By Roger Baird on 18th January 2019
Tandem plots more growth a year after its Harrods Bank deal saw it gain a banking licence.
Tandem Bank said it has topped more than 500,000 customers a year after gaining a full banking licence.
The challenger firm achieved its licence after a deal to buy the loss-making 120-year-old Harrods Bank from the Qatar Investment Authority, which also gave it £80m of working capital. In the year to 31 January 2016, the top people's bank, which only has one branch on the second floor of the Knightsbrige department store, lost £6.3m, and £3.9m the year before.
During the previous year the bank said it launched a number new products including credit cards, personal loans and fixed-term saving accounts.
The business promised 2019 would be a “pivotal” year, which would see it launch new accounts and enter new markets in Western Europe and Asia.
In November, Tandem raised £15m after striking a deal with Hong Kong financial services business Convoy to launch a ‘virtual bank’ in the region. The UK lender will provide the technology, while Convoy plans to take advantage of its distribution network and local expertise.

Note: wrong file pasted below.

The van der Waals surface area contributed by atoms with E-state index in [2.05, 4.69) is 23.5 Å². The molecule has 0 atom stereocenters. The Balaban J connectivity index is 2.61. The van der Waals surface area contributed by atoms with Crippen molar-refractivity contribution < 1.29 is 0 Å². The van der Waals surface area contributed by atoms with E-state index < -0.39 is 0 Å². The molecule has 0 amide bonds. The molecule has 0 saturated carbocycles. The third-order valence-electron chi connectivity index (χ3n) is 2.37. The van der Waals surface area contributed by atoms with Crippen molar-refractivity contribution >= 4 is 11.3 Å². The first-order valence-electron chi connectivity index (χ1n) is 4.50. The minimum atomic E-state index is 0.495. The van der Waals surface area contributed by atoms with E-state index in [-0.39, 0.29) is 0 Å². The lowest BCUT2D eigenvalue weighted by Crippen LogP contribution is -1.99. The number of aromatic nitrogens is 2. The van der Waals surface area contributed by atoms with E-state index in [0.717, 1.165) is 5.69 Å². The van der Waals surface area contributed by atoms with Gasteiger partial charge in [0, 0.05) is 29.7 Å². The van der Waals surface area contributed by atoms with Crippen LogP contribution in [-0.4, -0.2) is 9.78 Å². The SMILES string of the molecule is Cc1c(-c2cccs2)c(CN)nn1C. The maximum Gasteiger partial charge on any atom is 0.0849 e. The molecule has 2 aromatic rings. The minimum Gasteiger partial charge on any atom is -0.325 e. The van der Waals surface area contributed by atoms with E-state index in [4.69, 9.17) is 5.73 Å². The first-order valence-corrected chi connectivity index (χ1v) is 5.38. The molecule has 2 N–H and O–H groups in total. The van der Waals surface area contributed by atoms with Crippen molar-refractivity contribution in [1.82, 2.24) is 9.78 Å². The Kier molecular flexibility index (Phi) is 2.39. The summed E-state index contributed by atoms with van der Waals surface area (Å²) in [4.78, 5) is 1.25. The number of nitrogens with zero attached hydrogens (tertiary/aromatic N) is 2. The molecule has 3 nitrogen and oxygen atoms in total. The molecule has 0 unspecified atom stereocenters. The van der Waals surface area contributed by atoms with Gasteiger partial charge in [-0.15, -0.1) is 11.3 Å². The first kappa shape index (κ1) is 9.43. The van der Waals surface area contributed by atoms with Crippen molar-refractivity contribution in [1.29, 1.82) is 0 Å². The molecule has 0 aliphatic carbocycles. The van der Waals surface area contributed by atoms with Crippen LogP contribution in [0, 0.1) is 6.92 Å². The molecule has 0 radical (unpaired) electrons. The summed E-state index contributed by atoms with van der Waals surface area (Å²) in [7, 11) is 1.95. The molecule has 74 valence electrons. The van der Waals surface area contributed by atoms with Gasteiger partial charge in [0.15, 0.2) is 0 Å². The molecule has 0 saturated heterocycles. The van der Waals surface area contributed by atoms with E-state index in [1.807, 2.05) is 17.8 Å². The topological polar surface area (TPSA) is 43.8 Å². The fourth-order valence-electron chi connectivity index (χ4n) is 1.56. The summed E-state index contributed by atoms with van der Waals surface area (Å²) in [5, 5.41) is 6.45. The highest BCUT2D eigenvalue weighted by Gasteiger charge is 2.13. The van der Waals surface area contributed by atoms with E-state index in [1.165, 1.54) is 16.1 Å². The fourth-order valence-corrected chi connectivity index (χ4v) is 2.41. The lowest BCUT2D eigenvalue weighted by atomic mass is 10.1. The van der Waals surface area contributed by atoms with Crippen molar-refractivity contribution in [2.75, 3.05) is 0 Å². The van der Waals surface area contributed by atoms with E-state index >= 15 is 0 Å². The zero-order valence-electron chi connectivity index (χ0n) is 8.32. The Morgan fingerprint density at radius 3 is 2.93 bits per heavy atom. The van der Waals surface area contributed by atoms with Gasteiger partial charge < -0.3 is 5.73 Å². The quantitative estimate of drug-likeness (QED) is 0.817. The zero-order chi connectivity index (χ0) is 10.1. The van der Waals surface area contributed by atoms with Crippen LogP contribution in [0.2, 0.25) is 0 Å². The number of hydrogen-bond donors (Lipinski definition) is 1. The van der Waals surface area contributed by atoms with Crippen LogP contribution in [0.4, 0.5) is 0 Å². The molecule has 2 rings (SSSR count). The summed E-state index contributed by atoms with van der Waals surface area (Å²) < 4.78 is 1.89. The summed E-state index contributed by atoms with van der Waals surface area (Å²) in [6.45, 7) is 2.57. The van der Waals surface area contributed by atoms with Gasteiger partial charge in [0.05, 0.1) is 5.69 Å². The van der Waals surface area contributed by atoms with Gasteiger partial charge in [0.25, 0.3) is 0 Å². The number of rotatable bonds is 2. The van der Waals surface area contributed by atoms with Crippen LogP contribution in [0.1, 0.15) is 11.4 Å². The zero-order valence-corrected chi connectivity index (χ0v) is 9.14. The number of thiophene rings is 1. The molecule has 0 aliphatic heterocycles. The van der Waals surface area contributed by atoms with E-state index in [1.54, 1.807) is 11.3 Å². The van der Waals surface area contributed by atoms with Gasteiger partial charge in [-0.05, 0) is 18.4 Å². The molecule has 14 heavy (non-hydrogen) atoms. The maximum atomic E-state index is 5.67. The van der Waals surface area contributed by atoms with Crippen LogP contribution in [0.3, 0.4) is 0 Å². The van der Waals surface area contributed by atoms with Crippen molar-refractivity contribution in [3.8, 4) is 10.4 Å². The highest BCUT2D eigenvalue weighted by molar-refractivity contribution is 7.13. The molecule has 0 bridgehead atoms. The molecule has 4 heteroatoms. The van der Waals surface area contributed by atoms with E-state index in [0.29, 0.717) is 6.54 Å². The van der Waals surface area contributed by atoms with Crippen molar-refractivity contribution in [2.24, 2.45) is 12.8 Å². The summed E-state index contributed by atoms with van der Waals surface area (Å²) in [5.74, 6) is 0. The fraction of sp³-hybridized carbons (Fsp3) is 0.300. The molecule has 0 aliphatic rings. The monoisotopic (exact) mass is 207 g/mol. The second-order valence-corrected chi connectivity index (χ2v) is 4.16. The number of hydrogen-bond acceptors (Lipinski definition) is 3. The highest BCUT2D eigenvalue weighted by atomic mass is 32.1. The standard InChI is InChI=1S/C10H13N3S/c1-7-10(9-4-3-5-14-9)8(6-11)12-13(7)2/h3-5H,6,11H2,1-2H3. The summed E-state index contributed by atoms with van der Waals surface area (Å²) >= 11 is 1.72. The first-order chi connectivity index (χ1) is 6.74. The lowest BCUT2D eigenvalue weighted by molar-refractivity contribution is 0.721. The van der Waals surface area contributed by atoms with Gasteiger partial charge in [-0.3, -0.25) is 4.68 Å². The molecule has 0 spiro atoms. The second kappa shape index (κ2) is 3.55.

Tandem co-founder and chief executive Ricky Knox said: “We are looking to capitalise on the wave of virtual banking around the world. New digital banks are finding their feet and breaking in to the mainstream in the UK so the natural progression is to move into Western Europe where the sector is already gaining momentum, as well as growing markets in Asia.”
Tandem made a pre-tax loss of £23.6m in 2017, saw losses narrow in 2018, and expects to turn a profit in 2020.
Now in its sixth year, the AltFi London Summit returns on 18th March 2019 to 155 Bishopsgate. Last year proved to be a crucial turning point for the key players building the future of finance. Leading platforms launched oversubscribed IPOs, digital banks proliferated and mainstream financial institutions started their own disruptive propositions. With 2019 certain to be another landmark year, more questions will be asked by regulators with investor interest in disruption also poised for more rapid growth.